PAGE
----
So, this all gets down to physics - inertia primarily.
following assumes braking to a wheel-lock
When you brake heavily, front only, the rear will try to lift, this will reduce traction of course on the rear, but the broken traction on the front (in a non-ABS scenario) also results in reduced or zero ability to steer or control the front as well.
Conversely, rear-only braking causes the weight to roll forward again. This will result in aggressive changes in your steering and suspension dynamics, but ultimately you'll still be able to steer. Now again, in a non-ABS scenario, the total loss of traction on the rear will cause the backend of the car to swing much more wildly when front end steering adjustments are made.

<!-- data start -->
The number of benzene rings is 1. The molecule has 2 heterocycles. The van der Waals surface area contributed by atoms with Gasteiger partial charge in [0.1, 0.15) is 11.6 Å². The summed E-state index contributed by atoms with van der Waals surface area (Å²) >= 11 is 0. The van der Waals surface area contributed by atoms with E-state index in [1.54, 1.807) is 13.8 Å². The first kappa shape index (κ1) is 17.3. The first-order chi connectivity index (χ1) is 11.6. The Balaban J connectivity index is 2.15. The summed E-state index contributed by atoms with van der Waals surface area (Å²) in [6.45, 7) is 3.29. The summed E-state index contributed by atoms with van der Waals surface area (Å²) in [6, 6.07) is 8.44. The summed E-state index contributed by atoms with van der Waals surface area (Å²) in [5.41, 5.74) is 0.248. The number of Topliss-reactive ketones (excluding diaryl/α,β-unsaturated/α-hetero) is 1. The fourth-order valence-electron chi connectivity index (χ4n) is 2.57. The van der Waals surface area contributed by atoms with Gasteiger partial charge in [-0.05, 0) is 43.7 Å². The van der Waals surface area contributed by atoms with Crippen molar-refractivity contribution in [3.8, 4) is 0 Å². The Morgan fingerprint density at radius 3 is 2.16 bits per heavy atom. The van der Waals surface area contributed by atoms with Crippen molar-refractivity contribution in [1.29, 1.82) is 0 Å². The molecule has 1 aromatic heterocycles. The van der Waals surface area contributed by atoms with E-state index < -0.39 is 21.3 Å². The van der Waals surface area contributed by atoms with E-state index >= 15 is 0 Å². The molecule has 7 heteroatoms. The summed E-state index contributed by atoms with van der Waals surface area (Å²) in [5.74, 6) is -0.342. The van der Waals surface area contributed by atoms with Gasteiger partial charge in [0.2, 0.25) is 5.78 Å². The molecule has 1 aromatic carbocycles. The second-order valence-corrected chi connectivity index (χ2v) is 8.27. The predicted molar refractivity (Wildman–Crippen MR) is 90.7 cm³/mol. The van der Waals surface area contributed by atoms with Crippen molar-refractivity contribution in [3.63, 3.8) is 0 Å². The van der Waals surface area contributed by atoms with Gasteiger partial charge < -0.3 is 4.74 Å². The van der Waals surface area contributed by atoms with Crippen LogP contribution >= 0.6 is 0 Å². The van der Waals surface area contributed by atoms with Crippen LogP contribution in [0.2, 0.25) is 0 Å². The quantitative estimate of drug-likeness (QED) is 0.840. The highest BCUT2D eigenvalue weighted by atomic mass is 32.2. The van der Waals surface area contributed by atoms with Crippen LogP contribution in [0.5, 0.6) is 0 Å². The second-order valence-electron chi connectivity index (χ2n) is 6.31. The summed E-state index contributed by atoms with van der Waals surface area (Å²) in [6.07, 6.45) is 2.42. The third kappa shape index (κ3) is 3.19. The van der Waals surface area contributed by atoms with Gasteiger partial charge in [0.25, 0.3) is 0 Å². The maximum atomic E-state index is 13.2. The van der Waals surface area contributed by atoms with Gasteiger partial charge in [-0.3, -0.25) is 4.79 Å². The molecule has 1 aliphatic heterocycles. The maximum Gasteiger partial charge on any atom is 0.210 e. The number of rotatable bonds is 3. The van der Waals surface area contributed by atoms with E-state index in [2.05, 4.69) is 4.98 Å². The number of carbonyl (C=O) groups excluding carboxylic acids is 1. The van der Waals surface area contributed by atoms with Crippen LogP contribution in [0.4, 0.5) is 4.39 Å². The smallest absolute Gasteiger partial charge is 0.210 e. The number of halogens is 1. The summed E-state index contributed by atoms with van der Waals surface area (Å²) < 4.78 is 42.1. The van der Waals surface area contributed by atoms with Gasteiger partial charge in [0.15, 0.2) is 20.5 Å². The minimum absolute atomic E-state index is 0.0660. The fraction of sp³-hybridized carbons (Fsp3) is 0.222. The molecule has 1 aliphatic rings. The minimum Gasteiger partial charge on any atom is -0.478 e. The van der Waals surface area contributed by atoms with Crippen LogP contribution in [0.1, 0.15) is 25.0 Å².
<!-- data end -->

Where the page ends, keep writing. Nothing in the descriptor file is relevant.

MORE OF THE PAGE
would a skilled race driver benefit or would it make the car more dangerous to drive?##
Both. A very skilled driver could benefit slightly, but the hazards far outweighs these possible benefits. This is why (even in the manufacturer prototype racing circuits) they use computer controlled or static set systems - and mostly static from my understanding. You don't really need to be actively changing the braking dynamics, just set them correctly and use them right and you're good.
Moreover, I doubt even the best drivers can make the instantaneous braking adjustments needed to take advantage of independent braking systems.